Comment by archaeopteryx on December 25, 2012 at 4:41pm

RE: "He was crucified willingly.  This is a reported fact which has come down to us." - From where? Reported by whom? Verifiable sources, please --

Comment by Heather Spoonheim on December 25, 2012 at 4:42pm

Also, how the authors relate his demeanor tells us a lot about whether or not they had access to any verifiable information about the man.  The inconsistencies are all over the place, even within single narratives.  For instance, we have a woman who is visited by an angel and told that she will be giving birth to the messiah - a veritable demi-god destined for greatness and wonder; yet she seems to completely forget about that later on when she is confounded by the behavior of her precocious child. Perhaps she did in fact forget about her angelic encounter because the MIB showed up and flashed her memory -> but then WHO, exactly, recalled those events in order to later write the gospels?  The simplest answer is that the stories were independently fabricated and the authors themselves and no sense of literary continuity when crudely assembling them.

Comment by archaeopteryx on December 25, 2012 at 5:12pm

Close, Heather, but not entirely correct. The first three accounts are known as the "Synoptic Gospels," because they, "look alike," and there's a reason for this - the author of the work falsely attributed to Mark wrote his first, then Pseudo-Matthew (the Greek name for Levi, the NY tax collector, who, had he actually been the author, would have really been present) copied much of his from Pseudo-Mark's work, using some passages verbatim, and Pseudo-Luke copied from both, as well as from another anonymous author who has come to be known as "Q."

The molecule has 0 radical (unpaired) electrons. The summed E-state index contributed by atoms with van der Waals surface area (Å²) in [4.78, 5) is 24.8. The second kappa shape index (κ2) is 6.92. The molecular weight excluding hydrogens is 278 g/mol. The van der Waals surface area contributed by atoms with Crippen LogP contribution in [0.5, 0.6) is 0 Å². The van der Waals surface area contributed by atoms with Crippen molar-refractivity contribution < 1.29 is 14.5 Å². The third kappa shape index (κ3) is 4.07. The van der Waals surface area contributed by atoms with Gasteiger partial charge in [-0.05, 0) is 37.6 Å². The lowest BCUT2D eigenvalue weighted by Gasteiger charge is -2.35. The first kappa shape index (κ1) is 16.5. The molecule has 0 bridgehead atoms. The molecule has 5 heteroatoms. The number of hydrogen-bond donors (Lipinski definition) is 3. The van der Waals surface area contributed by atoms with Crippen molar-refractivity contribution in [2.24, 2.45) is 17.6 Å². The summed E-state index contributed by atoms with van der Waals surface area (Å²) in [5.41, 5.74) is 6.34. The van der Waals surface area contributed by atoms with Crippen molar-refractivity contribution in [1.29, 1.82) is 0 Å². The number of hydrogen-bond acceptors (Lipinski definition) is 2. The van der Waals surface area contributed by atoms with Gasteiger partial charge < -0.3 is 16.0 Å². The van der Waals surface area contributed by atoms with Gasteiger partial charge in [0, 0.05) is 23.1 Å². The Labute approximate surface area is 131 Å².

Pseudo-John, wrote an independent document, as a prequel, to explain the foundation for the earlier three. Interestingly, the REAL John, if he ever existed, would have been one of the sons of Zebedee, the fisherman, and who, along with his brother James, as well as Peter and his brother Andrew, were the subjects of the famous "fishers of men" fable in Matthew, which, ironically, Pseudo-John tell us never happened, but rather he and James met Yeshua at the Jordan River, not at their boats at the Sea of Galilee.

Ah, what a tangled web we weave --

Comment by archaeopteryx on December 25, 2012 at 5:15pm

RE: "NY tax collector" - sorry, meant NT, not NY - though there are doubtless many Jewish tax collectors in NY, this Levi was not one of them --

Comment by Simon Paynton on December 25, 2012 at 6:18pm

"But what did he sacrifice?" - as a human being, he would have sacrificed three days of suffering on the cross.  "inconsistencies" - very true.  The gospels are full of inconsistencies.  But their function is not as historical documents - rather, they were designed to fit existing mythologies into the (scanty) historical record.  For atheists, however, there is plenty there which we can use, if we choose to look and see it.  Jesus' legacy has value and usefulness for everyone in a difficult situation even today.  He leaves a message of healing, strength, love and sacrifice.  All good virtues which will carry us through. 

Comment by Simon Paynton on December 25, 2012 at 6:20pm

Three days of suffering and then his earthly life.  Not something I'd like to give up lightly. 

Comment by Simon Paynton on December 25, 2012 at 6:24pm

"Watch the play."  If we filter out the historical distortions, we can see how Jesus was tested in various difficult situations, and how his behaviour stood firm to his principles. 

Comment by Heather Spoonheim on December 25, 2012 at 6:32pm

If "giving up my earthly life" lead to living in a blissful, pain free, state of all-knowing then I really wouldn't be giving up anything.  The legacy of Jesus, rather than being of value, has left an aftermath of intellectual subversion and undermining of all adherents' ontology.  As this article points out, the Christian is left unable to grasp the incongruity of a creature that is it's own son, a sacrifice being a reward, or the lack of contemporary mention of what should have been the greatest event in history.

As I stated, the legacy of Jesus has become an intellectual holocaust.

Comment by Simon Paynton on December 25, 2012 at 6:35pm

I agree, it's confused.